Build SaaS with Webflow: Pros and Cons
Build SaaS with Webflow: Pros and Cons

Build SaaS with Webflow: Pros and Cons

Stefan Mikic
Stefan Mikic
30 Nov
Table of content

Even though Webflow is mainly a web design tool that offers visual frontend development, its capabilities reach far beyond that. 

If you were wondering whether it was possible to build SaaS — yes, it is. However, Webflow alone won’t do the trick. You will have to connect it to supporting services that will assist you, including Wized, Xano, Memberstack, and more.

If you’re interested in learning how we used different tools with Webflow to create a SaaS platform, take a look at the following video.

In the article below, I will discuss the main advantages and disadvantages of using Webflow for building SaaS. Moreover, I’ll list the standard process of doing that and mention some useful tools along the way. 

Pros of Using Webflow for SaaS Development

As mentioned, Webflow alone won’t be able to do much, but if you decide to combine it with other no-code SaaS development tools, here’s what Webflow will bring to the table.

1. Ease of Use and User-Friendly Interface

Webflow stands out for its intuitive, user-friendly interface. This visual development platform allows users to build SaaS interfaces without deep coding knowledge. 

The drag-and-drop functionality simplifies the design process, making it accessible even for those with limited technical expertise. 

This democratization of design and development enables a broader range of creators to bring their SaaS ideas to life quickly and efficiently.

2. Rapid Prototyping and Deployment

One of the significant advantages of Webflow is the speed at which developers can prototype and deploy a SaaS platform. 

The platform's design-first approach, combined with real-time preview features, allows for quick iterations and modifications. 

This rapid development cycle can significantly reduce the time-to-market for SaaS products, an essential factor in the fast-paced tech industry.

3. Customization and Design Flexibility

Webflow offers extensive customization options, allowing developers to create unique and visually appealing SaaS platforms. 

Unlike template-based platforms, Webflow provides granular control over the design elements, enabling the creation of bespoke user interfaces that can enhance user experience and engagement. 

This flexibility ensures that the SaaS product stands out in a crowded market.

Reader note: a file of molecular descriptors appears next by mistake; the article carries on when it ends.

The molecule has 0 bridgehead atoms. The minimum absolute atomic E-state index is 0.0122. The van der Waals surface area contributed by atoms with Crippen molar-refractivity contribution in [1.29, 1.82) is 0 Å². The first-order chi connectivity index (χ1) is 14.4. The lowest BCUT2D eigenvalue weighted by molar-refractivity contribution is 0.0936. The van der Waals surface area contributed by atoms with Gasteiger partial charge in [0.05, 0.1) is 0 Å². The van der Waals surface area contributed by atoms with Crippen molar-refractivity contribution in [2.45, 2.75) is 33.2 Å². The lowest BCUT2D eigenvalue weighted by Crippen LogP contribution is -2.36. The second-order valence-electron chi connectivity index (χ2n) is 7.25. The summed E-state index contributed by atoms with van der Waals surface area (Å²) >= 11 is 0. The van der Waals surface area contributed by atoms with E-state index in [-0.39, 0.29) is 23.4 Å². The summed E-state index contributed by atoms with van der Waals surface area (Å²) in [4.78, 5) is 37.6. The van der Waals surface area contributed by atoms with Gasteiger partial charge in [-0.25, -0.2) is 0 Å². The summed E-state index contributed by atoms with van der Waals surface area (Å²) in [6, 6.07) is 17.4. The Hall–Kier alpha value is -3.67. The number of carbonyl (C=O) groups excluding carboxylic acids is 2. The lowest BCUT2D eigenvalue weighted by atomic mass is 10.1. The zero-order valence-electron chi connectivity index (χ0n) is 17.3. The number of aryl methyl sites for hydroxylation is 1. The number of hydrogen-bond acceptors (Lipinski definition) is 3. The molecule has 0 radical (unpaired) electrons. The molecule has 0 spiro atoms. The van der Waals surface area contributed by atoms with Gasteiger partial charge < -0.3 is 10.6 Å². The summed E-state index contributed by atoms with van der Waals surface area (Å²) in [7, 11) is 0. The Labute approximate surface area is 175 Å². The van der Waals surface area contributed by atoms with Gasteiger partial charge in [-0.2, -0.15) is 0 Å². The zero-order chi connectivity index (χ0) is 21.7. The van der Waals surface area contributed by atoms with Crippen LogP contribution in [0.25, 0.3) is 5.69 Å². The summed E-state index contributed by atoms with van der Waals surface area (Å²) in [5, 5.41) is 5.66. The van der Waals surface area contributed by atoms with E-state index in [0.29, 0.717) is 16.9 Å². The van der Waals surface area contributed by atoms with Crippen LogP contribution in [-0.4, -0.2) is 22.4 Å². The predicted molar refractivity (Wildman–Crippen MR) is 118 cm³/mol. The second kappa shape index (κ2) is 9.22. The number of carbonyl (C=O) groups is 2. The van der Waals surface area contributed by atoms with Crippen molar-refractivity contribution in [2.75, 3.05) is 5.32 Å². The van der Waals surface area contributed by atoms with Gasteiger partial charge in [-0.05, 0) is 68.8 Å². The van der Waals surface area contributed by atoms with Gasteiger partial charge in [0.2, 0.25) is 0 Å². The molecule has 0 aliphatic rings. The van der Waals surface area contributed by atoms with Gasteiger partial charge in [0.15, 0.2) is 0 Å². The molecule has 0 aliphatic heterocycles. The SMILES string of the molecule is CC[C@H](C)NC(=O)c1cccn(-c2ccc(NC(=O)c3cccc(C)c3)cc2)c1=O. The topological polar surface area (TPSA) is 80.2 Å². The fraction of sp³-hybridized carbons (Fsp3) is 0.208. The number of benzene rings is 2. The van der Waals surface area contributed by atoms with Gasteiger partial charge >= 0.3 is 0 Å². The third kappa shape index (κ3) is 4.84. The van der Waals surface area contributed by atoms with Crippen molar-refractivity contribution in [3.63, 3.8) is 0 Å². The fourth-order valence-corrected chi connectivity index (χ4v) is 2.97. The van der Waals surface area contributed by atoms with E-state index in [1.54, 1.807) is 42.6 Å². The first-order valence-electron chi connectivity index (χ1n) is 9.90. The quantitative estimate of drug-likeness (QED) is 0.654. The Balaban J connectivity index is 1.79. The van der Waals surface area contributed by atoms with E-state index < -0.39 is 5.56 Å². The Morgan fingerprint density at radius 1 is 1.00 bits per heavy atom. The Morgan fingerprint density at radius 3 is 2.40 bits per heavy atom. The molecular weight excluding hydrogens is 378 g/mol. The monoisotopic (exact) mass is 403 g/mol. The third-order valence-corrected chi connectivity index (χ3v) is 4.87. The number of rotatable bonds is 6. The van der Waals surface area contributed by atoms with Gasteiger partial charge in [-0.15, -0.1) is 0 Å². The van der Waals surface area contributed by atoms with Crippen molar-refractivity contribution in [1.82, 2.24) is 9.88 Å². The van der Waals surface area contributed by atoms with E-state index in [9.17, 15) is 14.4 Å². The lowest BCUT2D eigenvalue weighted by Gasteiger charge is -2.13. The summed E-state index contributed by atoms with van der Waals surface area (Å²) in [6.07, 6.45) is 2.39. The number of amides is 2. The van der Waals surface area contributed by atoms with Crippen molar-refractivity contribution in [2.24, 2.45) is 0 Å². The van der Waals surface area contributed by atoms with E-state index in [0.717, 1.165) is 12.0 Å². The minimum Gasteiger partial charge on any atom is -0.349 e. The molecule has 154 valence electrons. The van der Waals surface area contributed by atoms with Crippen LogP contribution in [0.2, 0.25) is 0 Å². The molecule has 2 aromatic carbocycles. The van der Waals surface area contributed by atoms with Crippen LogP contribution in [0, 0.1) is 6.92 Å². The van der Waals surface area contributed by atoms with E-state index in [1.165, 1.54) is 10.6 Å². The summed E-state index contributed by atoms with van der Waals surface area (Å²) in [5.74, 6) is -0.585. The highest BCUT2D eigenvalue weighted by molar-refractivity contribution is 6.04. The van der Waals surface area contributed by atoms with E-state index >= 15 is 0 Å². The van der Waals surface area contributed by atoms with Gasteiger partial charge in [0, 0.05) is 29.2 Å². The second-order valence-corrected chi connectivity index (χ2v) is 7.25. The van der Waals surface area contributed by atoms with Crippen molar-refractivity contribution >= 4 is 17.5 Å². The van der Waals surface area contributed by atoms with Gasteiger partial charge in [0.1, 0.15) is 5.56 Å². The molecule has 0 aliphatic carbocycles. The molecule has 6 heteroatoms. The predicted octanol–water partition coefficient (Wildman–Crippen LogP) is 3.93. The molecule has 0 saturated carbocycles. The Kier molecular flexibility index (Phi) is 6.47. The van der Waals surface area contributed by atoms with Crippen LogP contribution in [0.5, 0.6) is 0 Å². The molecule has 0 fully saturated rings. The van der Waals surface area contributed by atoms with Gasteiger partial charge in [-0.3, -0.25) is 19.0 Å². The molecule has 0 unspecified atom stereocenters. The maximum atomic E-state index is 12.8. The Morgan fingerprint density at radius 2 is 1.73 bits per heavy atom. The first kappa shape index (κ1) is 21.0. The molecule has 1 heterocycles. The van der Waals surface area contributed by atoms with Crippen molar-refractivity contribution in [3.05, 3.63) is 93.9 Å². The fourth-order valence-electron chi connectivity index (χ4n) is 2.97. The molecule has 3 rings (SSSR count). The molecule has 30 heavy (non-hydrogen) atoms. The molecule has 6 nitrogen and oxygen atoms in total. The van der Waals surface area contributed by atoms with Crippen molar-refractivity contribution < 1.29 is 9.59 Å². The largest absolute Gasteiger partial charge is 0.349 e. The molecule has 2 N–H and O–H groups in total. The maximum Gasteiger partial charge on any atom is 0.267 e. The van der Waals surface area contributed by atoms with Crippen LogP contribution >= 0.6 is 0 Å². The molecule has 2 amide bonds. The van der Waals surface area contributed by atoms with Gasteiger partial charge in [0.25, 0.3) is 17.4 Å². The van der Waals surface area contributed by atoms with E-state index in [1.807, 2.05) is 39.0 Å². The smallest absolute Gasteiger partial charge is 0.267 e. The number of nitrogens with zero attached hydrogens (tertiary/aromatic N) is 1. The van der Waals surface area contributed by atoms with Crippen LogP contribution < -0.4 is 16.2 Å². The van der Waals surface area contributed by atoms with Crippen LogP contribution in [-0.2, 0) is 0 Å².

4. Integrations and Extensibility

The platform supports a wide range of integrations and plugins, making it a versatile tool for SaaS development. Whether it's integrating with CRM tools, analytics, or marketing platforms, Webflow's extensible nature allows for seamless integration with various third-party services. 

This extensibility is crucial for SaaS platforms, which often rely on a diverse ecosystem of tools and services.

Cons of Using Webflow for SaaS Development

Webflow comes with some downsides, which is why it’s not considered the first choice for users interested in building no-code SaaS. Let’s take a look at them.

1. Scalability Challenges

While Webflow is excellent for prototyping and small to medium-sized projects, it may face challenges when scaling a SaaS platform. 

As user numbers grow, the platform might not handle the increased load as efficiently as more robust, dedicated SaaS development environments. 

This limitation can be a significant drawback for SaaS applications anticipating rapid user growth.

2. Dependency on Custom Coding

Despite its ease of use, achieving specific functionalities in Webflow often requires custom coding. This need can introduce complexities, particularly for users who chose Webflow for its no-code/low-code appeal. 

Relying on custom code might require additional resources or expertise, which could offset some of the platform's initial ease-of-use advantages.

3. Pricing and Subscription Model Constraints

Webflow's pricing model, based on site plans and account plans, can become costly as the needs of a SaaS platform grow. 

For startups or individual developers, these costs can add up, especially when additional features or higher tiers are needed. Understanding and managing these costs is crucial for long-term planning and budgeting.

4. Technical Limitations and Restrictions

There are technical constraints with Webflow, particularly regarding backend development and complex application functionalities. 

While it excels in frontend design, Webflow may not offer the same level of flexibility or capability for backend processes crucial for SaaS applications. 

This limitation may require the use of additional tools or platforms.

SixStar: A Real-World Example of Webflow-Backed SaaS

In Flow Ninja, we decided to create an in-house client experience platform that will help clients track hours, see available tasks, ongoing tasks, and much more. The essence of this tool is Webflow, although we connected external tools, such as Xano and Wized, to help us with the back-end.